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The Riggs Blog

The Riggs Blog is a mix of news about clinical work, research and educational activities from the Austen Riggs Center, as well as a source for information beyond our walls that we find interesting and thought-provoking. Senior clinical experts, researchers, and editors review all clinical content on this blog before it is published.

  • Why Paid Parental Leave Matters

    The Board of Trustees of the Austen Riggs Center recently approved a new parental leave policy for Riggs employees that grants new mothers, fathers, and adoptive and foster parents up to nine weeks of fully paid leave (above and beyond any accrued paid time off) during the first year with their new child. 

  • Dr. Krantz is a consultant and researcher from New York City.

    It was a great pleasure to participate in a day-long symposium this past July in honor of Dr. Wesley Carr, which was devoted to exploring institutional integrity. The presenters offered fascinating perspectives on institutional integrity, each drawing on their own experiences to shed light on the dilemmas and challenges of living up to the ideals of integrity within the complex, cross-cutting pressures leaders and managers face today.

  • Erikson Institute

    The Erikson Institute of the Austen Riggs Center is pleased to announce the following two events this week, both free and open the public and both being held at the Austen Riggs Center.

  • Laura M. Morrell, LICSW, is a clinical social worker at the Austen Riggs Center.

    Clinical social work is an integral part of the interdisciplinary psychodynamic treatment approach at the Austen Riggs Center.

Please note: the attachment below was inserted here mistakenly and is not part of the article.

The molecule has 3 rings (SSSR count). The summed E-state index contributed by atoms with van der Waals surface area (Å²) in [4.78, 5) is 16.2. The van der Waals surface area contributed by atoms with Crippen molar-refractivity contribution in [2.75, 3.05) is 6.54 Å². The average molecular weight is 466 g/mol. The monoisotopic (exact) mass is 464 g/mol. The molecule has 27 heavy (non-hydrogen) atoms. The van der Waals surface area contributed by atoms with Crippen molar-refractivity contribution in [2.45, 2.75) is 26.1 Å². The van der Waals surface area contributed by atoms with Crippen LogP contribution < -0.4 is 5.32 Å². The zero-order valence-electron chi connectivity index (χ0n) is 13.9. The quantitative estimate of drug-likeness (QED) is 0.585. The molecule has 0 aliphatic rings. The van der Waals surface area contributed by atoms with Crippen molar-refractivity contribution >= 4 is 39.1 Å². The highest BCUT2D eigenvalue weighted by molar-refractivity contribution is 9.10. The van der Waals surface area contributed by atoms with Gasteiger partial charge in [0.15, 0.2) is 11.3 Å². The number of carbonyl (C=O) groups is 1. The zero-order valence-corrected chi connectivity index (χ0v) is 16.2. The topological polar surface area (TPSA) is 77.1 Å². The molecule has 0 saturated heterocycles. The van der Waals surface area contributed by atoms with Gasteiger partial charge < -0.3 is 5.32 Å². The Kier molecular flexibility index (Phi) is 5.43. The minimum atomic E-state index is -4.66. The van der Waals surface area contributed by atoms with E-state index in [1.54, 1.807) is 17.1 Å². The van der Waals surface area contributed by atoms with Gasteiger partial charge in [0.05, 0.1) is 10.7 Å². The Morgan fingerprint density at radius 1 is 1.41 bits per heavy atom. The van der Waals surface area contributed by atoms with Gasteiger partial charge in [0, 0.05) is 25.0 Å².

Hear Laura M. O’Neill, LICSW, speak about the multifaceted role of the clinical social worker at Riggs. 

  • In the recent movie Won’t You Be My Neighbor we see how Fred Rogers calmly and brilliantly engages young people in discussion about very difficult subjects, including death.

    In the recent movie Won’t You Be My Neighbor we see how Fred Rogers calmly and brilliantly engages young people in discussion about very difficult subjects, including death. Using his puppet characters, he addressed the assassination of Robert Kennedy and the Challenger explosion. 

  • Dr. Roy Schafer was a clinical psychologist and psychoanalyst who understood much about psychoanalytic change while living through many changing times.

    Dr. Roy Schafer, a clinical psychologist and psychoanalyst who understood much about psychoanalytic change while living through many changing times, died on August 5, 2018, at the age of 95. He will be remembered for his pioneering work in psychological diagnostic assessment and for his seminal reconceptualization of psychoanalysis in the terms of “action language” in relation to subjective experience.

  • 2017 American Psychoanalytic Association (APsaA) National Meeting Call for Poster Submissions

    The American Psychoanalytic Association (APsaA) is holding its 2019 National Meeting at the New York Hilton in New York City, February 6-10, 2019. Founded in 1911 and the oldest psychoanalytic organization in the United States, APsaA is a professional organization for psychoanalysts that focuses on education, research, and membership development. 

  • The Austen Riggs Center is focusing some of our research efforts on the issue of suicide.

    Director of the Erikson Institute Dr. Jane G. Tillman and Research Psychologist Dr. Katie Lewis give an overview of the Suicide Research and Education Strategic Initiative at the Austen Riggs Center.

  • Dese’Rae L. Stage gave an interview on suicide prevention and her multi-media suicide survivor portrait and story project Live Through This.

    During a visit to the Austen Riggs Center earlier this year, Dese’Rae L. Stage, photographer, writer, and suicide prevention activist, spoke with us about suicide prevention and Live Through This, a multimedia-based storytelling series that aims to reduce prejudice and discrimination against suicide attempt survivors. 

  • Anne Dailey, J.D., Erikson Scholar

    Anne C. Dailey, JD, reflects on her time at Riggs as an Erikson Scholar and the book she was working on at the time–Law and the Unconscious: A Psychoanalytic Perspective (Yale University Press, 2017).

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